Title

Mental illness, the law and the news media: Competing rights and interests

Date of this Version

1-1-2012

Document Type

Book Chapter

Publication Details

Citation only

Pearson, M. (2012). Mental illness, the law and the news media: Competing rights and interests. In P. Keyzer, J. Johnston & M. Pearson (Eds.), The Courts and the media: Challenges in the era of digital and social media (pp. 132- 149). Canberra, Australia: Halstead Press.

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2012 HERDC submission. FoR code: 200102

© Copyright Bond University, 2012

ISBN

9781920831936

Abstract

Extract

Mental health has become a major economic and political issue in Australia in recent decades. The Australian Institute of Health and Welfare (AIHW) estimated that seven million Australians (45 per cent of the population aged 16-85 years) would experience a mental disorder over their lifetimes.1 An estimated three million Australians (20 per cent of the population aged 16-85 years) will experience symptoms of a mental disorder each year.2 Mental disorders accounted for 13 per cent of all diseases in Australia in 2003.3 The number of acute psychiatric beds in the nation's psychiatric and general hospitals had grown to more than 4,400 by 2008,4 and many of the patients were involuntary, having been committed to treatment under the state and territory mental health tribunal processes. All of this comes at considerable economic cost, with the AlHW estimating more than $5.8 billion, or $272 per Australian, was spent on mental health-related services during 2008-09.5 The Senate Select Committee on Mental Health noted that people with mental illness were over-represented in the criminal justice system and that the incidence of mental illness among the courts and prison populations in Australia and overseas was higher than in the broader community.6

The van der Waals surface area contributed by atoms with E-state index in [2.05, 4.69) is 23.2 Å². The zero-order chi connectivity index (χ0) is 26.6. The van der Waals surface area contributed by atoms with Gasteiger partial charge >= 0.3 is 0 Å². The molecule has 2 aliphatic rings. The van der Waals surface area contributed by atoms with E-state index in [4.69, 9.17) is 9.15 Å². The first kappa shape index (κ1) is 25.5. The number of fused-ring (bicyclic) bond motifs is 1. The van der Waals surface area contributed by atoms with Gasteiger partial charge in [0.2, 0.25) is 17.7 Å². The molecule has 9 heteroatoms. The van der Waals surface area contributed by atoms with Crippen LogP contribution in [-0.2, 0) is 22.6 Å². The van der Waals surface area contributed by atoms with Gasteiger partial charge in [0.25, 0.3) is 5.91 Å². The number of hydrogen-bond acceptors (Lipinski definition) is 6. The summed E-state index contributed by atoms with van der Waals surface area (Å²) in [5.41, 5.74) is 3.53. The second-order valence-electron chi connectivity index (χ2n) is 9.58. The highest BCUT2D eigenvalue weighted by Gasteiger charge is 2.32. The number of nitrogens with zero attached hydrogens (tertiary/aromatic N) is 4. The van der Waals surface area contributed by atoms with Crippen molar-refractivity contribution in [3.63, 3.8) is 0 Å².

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This document has been peer reviewed.